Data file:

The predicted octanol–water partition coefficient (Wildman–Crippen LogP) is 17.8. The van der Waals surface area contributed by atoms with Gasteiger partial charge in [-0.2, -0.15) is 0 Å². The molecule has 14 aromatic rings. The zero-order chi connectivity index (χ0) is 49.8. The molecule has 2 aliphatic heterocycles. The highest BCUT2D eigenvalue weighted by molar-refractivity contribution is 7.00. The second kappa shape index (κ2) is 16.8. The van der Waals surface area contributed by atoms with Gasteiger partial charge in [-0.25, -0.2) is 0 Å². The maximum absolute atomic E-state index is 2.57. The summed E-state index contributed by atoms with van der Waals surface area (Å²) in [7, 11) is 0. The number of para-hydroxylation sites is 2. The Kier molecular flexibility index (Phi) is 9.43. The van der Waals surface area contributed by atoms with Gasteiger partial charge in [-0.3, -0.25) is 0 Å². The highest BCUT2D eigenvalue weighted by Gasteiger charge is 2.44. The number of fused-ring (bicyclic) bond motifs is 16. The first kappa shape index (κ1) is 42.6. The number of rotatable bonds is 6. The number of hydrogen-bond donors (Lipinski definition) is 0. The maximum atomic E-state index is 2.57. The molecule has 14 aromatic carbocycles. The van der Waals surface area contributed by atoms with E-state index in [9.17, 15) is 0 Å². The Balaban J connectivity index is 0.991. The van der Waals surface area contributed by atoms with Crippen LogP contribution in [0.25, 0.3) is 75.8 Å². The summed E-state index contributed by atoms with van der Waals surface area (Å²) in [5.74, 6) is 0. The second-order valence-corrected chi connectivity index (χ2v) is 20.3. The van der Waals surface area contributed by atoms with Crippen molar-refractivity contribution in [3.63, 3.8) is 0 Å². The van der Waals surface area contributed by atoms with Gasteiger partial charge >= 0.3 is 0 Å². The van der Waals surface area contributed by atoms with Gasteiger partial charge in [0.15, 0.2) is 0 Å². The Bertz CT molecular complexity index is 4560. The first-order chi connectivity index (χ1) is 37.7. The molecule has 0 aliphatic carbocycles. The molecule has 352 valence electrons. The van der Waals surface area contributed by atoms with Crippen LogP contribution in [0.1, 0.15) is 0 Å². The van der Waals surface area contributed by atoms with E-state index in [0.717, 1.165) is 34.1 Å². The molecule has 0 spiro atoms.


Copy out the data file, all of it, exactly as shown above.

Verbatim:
The predicted octanol–water partition coefficient (Wildman–Crippen LogP) is 17.8. The van der Waals surface area contributed by atoms with Gasteiger partial charge in [-0.2, -0.15) is 0 Å². The molecule has 14 aromatic rings. The zero-order chi connectivity index (χ0) is 49.8. The molecule has 2 aliphatic heterocycles. The highest BCUT2D eigenvalue weighted by molar-refractivity contribution is 7.00. The second kappa shape index (κ2) is 16.8. The van der Waals surface area contributed by atoms with Gasteiger partial charge in [-0.25, -0.2) is 0 Å². The maximum absolute atomic E-state index is 2.57. The summed E-state index contributed by atoms with van der Waals surface area (Å²) in [7, 11) is 0. The number of para-hydroxylation sites is 2. The Kier molecular flexibility index (Phi) is 9.43. The van der Waals surface area contributed by atoms with Gasteiger partial charge in [-0.3, -0.25) is 0 Å². The highest BCUT2D eigenvalue weighted by Gasteiger charge is 2.44. The number of fused-ring (bicyclic) bond motifs is 16. The first kappa shape index (κ1) is 42.6. The number of rotatable bonds is 6. The number of hydrogen-bond donors (Lipinski definition) is 0. The maximum atomic E-state index is 2.57. The molecule has 14 aromatic carbocycles. The van der Waals surface area contributed by atoms with E-state index in [9.17, 15) is 0 Å². The Balaban J connectivity index is 0.991. The van der Waals surface area contributed by atoms with Crippen LogP contribution in [0.25, 0.3) is 75.8 Å². The summed E-state index contributed by atoms with van der Waals surface area (Å²) in [5.74, 6) is 0. The second-order valence-corrected chi connectivity index (χ2v) is 20.3. The van der Waals surface area contributed by atoms with Crippen molar-refractivity contribution in [3.63, 3.8) is 0 Å². The van der Waals surface area contributed by atoms with Gasteiger partial charge >= 0.3 is 0 Å². The van der Waals surface area contributed by atoms with Gasteiger partial charge in [0.15, 0.2) is 0 Å². The Bertz CT molecular complexity index is 4560. The first-order chi connectivity index (χ1) is 37.7. The molecule has 0 aliphatic carbocycles. The molecule has 352 valence electrons. The van der Waals surface area contributed by atoms with Crippen LogP contribution in [0.1, 0.15) is 0 Å². The van der Waals surface area contributed by atoms with E-state index in [0.717, 1.165) is 34.1 Å². The molecule has 0 spiro atoms.